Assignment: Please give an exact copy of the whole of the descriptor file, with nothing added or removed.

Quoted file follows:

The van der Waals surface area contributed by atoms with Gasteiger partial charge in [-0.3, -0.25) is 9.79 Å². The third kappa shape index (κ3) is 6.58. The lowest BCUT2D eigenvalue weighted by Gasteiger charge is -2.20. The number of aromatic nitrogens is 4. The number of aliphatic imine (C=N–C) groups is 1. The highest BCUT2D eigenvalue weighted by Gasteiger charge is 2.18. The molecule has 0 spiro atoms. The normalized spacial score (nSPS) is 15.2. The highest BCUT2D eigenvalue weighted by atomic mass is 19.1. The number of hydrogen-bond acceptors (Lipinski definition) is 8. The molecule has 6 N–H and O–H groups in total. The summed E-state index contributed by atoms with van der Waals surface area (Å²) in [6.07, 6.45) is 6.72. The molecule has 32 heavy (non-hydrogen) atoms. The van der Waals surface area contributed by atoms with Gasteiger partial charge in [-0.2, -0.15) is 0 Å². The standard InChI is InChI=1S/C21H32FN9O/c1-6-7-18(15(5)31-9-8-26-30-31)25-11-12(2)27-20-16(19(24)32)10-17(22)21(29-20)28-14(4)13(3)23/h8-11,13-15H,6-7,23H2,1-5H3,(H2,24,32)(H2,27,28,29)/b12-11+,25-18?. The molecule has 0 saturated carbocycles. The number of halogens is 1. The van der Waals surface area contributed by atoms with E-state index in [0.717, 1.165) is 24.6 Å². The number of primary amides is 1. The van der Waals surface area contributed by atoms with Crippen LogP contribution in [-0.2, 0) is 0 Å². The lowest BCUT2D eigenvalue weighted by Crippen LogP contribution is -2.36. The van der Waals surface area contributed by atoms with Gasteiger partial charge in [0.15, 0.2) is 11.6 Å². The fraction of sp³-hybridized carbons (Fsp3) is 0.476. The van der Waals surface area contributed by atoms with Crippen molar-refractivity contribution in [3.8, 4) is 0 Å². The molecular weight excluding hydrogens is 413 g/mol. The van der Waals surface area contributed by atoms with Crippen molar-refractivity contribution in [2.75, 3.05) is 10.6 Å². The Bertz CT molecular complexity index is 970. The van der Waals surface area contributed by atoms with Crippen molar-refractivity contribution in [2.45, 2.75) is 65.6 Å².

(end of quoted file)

The van der Waals surface area contributed by atoms with Gasteiger partial charge in [-0.3, -0.25) is 9.79 Å². The third kappa shape index (κ3) is 6.58. The lowest BCUT2D eigenvalue weighted by Gasteiger charge is -2.20. The number of aromatic nitrogens is 4. The number of aliphatic imine (C=N–C) groups is 1. The highest BCUT2D eigenvalue weighted by Gasteiger charge is 2.18. The molecule has 0 spiro atoms. The normalized spacial score (nSPS) is 15.2. The highest BCUT2D eigenvalue weighted by atomic mass is 19.1. The number of hydrogen-bond acceptors (Lipinski definition) is 8. The molecule has 6 N–H and O–H groups in total. The summed E-state index contributed by atoms with van der Waals surface area (Å²) in [6.07, 6.45) is 6.72. The molecule has 32 heavy (non-hydrogen) atoms. The van der Waals surface area contributed by atoms with Gasteiger partial charge in [-0.2, -0.15) is 0 Å². The standard InChI is InChI=1S/C21H32FN9O/c1-6-7-18(15(5)31-9-8-26-30-31)25-11-12(2)27-20-16(19(24)32)10-17(22)21(29-20)28-14(4)13(3)23/h8-11,13-15H,6-7,23H2,1-5H3,(H2,24,32)(H2,27,28,29)/b12-11+,25-18?. The molecule has 0 saturated carbocycles. The number of halogens is 1. The van der Waals surface area contributed by atoms with E-state index in [0.717, 1.165) is 24.6 Å². The number of primary amides is 1. The van der Waals surface area contributed by atoms with Crippen LogP contribution in [-0.2, 0) is 0 Å². The lowest BCUT2D eigenvalue weighted by Crippen LogP contribution is -2.36. The van der Waals surface area contributed by atoms with Gasteiger partial charge in [0.15, 0.2) is 11.6 Å². The fraction of sp³-hybridized carbons (Fsp3) is 0.476. The van der Waals surface area contributed by atoms with Crippen molar-refractivity contribution in [3.8, 4) is 0 Å². The molecular weight excluding hydrogens is 413 g/mol. The van der Waals surface area contributed by atoms with Crippen molar-refractivity contribution in [2.75, 3.05) is 10.6 Å². The Bertz CT molecular complexity index is 970. The van der Waals surface area contributed by atoms with Crippen molar-refractivity contribution in [2.45, 2.75) is 65.6 Å².